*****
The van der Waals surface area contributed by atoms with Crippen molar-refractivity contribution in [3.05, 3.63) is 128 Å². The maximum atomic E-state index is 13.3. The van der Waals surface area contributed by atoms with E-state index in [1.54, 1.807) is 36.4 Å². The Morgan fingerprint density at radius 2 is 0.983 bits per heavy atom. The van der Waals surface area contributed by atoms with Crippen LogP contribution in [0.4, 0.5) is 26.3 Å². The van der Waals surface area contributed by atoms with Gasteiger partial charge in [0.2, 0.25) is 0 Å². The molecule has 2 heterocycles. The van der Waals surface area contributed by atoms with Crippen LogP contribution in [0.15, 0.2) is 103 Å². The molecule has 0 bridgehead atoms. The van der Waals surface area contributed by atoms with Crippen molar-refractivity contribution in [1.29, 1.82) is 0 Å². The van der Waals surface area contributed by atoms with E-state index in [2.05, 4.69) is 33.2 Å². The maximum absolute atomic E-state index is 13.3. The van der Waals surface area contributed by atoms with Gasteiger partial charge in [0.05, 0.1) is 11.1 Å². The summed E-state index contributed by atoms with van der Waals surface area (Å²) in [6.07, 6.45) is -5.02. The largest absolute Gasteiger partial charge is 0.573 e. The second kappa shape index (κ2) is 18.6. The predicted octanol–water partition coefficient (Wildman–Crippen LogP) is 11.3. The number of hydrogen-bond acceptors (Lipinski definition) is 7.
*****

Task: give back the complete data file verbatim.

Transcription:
The van der Waals surface area contributed by atoms with Crippen molar-refractivity contribution in [3.05, 3.63) is 128 Å². The maximum atomic E-state index is 13.3. The van der Waals surface area contributed by atoms with E-state index in [1.54, 1.807) is 36.4 Å². The Morgan fingerprint density at radius 2 is 0.983 bits per heavy atom. The van der Waals surface area contributed by atoms with Crippen LogP contribution in [0.4, 0.5) is 26.3 Å². The van der Waals surface area contributed by atoms with Gasteiger partial charge in [0.2, 0.25) is 0 Å². The molecule has 2 heterocycles. The van der Waals surface area contributed by atoms with Crippen LogP contribution in [0.15, 0.2) is 103 Å². The molecule has 0 bridgehead atoms. The van der Waals surface area contributed by atoms with Crippen molar-refractivity contribution in [1.29, 1.82) is 0 Å². The van der Waals surface area contributed by atoms with E-state index in [2.05, 4.69) is 33.2 Å². The maximum absolute atomic E-state index is 13.3. The van der Waals surface area contributed by atoms with Gasteiger partial charge in [0.05, 0.1) is 11.1 Å². The summed E-state index contributed by atoms with van der Waals surface area (Å²) in [6.07, 6.45) is -5.02. The largest absolute Gasteiger partial charge is 0.573 e. The second kappa shape index (κ2) is 18.6. The predicted octanol–water partition coefficient (Wildman–Crippen LogP) is 11.3. The number of hydrogen-bond acceptors (Lipinski definition) is 7.